Because of the needs of Tilt Cove, the boundaries of the Nipper's Harbour Mission were extended from Three Arms to Cape John in 1888. In 1890 the boundaries of Nipper's Harbour Mission were extended again to include a larger area. The Little Bay, Nipper's Harbour and White Bay Mission's were readjusted resulting in Three Arms, Harry's Harbour and Jackson Cove and the whole of principal places included in the White Bay Mission being added to the Nipper's Harbour Mission. Nipper's Harbour Mission was divided again the following year and Tilt Cove was removed and renamed the Tilt Cove Mission with boundaries extending from Tilt Cove to La Scie with the remaining communities under the Nipper's Harbour Mission.

Nipper's Harbour and Tilt Cove were recorded together as a mission in 1895 with a total of 443 members. Edwin Moore and J.C. Sydney were listed as missionaries for the charge. Although the exact date of the building of a church in Nipper's Harbour could not be determined, records show that the Nipper's Harbour church was enlarged in 1896.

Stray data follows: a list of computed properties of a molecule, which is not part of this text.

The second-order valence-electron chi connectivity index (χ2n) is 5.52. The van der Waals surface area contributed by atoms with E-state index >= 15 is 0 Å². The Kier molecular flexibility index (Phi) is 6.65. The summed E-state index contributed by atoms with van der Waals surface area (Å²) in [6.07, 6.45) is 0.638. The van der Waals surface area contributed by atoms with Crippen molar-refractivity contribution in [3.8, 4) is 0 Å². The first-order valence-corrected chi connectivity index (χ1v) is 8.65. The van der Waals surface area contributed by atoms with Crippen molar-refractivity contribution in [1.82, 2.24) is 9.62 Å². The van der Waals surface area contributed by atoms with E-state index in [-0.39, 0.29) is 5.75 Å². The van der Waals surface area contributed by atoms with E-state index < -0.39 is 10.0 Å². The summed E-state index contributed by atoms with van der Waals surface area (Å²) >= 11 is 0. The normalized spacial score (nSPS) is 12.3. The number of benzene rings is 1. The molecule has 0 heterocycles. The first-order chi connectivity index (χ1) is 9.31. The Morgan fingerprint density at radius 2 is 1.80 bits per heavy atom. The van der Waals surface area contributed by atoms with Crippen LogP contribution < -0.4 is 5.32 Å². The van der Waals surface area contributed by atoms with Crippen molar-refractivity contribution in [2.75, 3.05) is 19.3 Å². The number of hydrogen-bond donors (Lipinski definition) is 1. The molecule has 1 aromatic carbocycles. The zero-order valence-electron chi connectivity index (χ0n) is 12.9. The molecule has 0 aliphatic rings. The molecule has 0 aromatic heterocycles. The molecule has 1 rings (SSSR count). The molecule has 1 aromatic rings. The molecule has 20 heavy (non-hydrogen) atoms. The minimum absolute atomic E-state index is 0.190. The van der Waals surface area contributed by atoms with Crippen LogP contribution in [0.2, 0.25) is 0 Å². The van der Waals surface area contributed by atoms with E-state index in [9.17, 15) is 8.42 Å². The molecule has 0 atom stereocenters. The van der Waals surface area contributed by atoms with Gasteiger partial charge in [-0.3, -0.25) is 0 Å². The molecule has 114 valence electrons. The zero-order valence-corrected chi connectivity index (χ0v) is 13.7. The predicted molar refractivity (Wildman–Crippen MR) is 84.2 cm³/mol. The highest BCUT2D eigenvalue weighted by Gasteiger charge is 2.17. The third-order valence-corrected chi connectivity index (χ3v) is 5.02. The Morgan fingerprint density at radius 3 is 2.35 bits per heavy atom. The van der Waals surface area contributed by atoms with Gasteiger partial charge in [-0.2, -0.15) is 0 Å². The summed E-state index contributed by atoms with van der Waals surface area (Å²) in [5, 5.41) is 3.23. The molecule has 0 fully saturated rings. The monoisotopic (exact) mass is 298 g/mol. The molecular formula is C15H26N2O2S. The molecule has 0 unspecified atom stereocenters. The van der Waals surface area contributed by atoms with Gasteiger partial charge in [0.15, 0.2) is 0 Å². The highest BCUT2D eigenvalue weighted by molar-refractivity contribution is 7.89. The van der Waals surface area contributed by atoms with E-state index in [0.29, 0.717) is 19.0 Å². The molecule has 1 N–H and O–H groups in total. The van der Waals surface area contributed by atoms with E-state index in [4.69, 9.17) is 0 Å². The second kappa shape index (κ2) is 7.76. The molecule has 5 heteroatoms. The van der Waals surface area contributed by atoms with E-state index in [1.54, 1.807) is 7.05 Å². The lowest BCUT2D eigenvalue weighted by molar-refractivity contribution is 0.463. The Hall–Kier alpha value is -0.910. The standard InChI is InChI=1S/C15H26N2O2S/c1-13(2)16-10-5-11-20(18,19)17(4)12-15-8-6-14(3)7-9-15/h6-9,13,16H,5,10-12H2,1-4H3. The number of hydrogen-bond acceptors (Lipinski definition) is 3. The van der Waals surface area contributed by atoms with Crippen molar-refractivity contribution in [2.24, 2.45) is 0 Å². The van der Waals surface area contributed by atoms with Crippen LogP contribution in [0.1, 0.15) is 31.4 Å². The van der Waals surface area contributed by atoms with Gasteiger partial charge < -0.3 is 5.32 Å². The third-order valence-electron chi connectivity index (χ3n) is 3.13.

After 1925 the following communities were included in the Nipper's Harbour pastoral charge: Burlington, Smith's Harbour, Rouge Harbour, Middle Arm and Indian Burying Place.

On December 22, 1927, the United Church people of Nipper's Harbour sustained a great loss by destruction of their church by fire. This church was valued at $6,000 and was built by the congregation.

In 1928 its restoration was begun by Rev. J.D. Bourne, who organized a church rebuilding committee, and they set to work to erect another. The church was officially opened in 1929, built on the site of the old United Church and is still in operation today.